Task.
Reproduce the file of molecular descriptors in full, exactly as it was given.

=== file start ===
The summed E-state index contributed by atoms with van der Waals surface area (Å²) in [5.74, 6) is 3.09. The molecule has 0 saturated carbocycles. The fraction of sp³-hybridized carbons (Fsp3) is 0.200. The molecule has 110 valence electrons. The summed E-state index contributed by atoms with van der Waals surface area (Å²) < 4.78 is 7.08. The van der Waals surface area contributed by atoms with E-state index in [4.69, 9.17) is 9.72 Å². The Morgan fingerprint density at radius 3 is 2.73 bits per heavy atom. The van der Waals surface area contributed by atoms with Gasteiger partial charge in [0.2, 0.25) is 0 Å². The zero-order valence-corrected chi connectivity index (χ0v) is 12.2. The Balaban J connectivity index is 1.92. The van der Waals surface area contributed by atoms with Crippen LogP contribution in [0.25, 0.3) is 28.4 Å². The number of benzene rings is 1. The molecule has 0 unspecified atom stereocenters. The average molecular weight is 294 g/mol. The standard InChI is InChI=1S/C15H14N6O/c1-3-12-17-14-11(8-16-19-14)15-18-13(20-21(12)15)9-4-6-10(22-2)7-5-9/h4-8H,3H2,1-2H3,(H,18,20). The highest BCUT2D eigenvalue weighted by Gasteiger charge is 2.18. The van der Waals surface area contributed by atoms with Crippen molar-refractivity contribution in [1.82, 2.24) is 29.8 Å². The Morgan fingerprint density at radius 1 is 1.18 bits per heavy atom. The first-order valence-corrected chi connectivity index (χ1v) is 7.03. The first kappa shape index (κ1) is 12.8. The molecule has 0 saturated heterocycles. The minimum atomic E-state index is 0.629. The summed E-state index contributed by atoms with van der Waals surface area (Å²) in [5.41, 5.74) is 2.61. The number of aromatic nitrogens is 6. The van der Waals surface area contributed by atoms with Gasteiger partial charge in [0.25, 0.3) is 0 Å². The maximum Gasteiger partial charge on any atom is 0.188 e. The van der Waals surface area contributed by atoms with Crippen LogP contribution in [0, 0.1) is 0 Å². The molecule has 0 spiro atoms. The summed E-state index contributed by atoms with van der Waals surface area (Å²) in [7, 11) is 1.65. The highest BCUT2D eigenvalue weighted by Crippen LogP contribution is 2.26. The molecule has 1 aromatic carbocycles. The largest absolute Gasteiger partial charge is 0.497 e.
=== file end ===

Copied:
The summed E-state index contributed by atoms with van der Waals surface area (Å²) in [5.74, 6) is 3.09. The molecule has 0 saturated carbocycles. The fraction of sp³-hybridized carbons (Fsp3) is 0.200. The molecule has 110 valence electrons. The summed E-state index contributed by atoms with van der Waals surface area (Å²) < 4.78 is 7.08. The van der Waals surface area contributed by atoms with E-state index in [4.69, 9.17) is 9.72 Å². The Morgan fingerprint density at radius 3 is 2.73 bits per heavy atom. The van der Waals surface area contributed by atoms with Gasteiger partial charge in [0.2, 0.25) is 0 Å². The zero-order valence-corrected chi connectivity index (χ0v) is 12.2. The Balaban J connectivity index is 1.92. The van der Waals surface area contributed by atoms with Crippen LogP contribution in [0.25, 0.3) is 28.4 Å². The number of benzene rings is 1. The molecule has 0 unspecified atom stereocenters. The average molecular weight is 294 g/mol. The standard InChI is InChI=1S/C15H14N6O/c1-3-12-17-14-11(8-16-19-14)15-18-13(20-21(12)15)9-4-6-10(22-2)7-5-9/h4-8H,3H2,1-2H3,(H,18,20). The highest BCUT2D eigenvalue weighted by Gasteiger charge is 2.18. The van der Waals surface area contributed by atoms with Crippen molar-refractivity contribution in [1.82, 2.24) is 29.8 Å². The Morgan fingerprint density at radius 1 is 1.18 bits per heavy atom. The first-order valence-corrected chi connectivity index (χ1v) is 7.03. The first kappa shape index (κ1) is 12.8. The molecule has 0 saturated heterocycles. The minimum atomic E-state index is 0.629. The summed E-state index contributed by atoms with van der Waals surface area (Å²) in [5.41, 5.74) is 2.61. The number of aromatic nitrogens is 6. The van der Waals surface area contributed by atoms with Gasteiger partial charge in [0.25, 0.3) is 0 Å². The maximum Gasteiger partial charge on any atom is 0.188 e. The van der Waals surface area contributed by atoms with Crippen LogP contribution in [0, 0.1) is 0 Å². The molecule has 0 spiro atoms. The summed E-state index contributed by atoms with van der Waals surface area (Å²) in [7, 11) is 1.65. The highest BCUT2D eigenvalue weighted by Crippen LogP contribution is 2.26. The molecule has 1 aromatic carbocycles. The largest absolute Gasteiger partial charge is 0.497 e.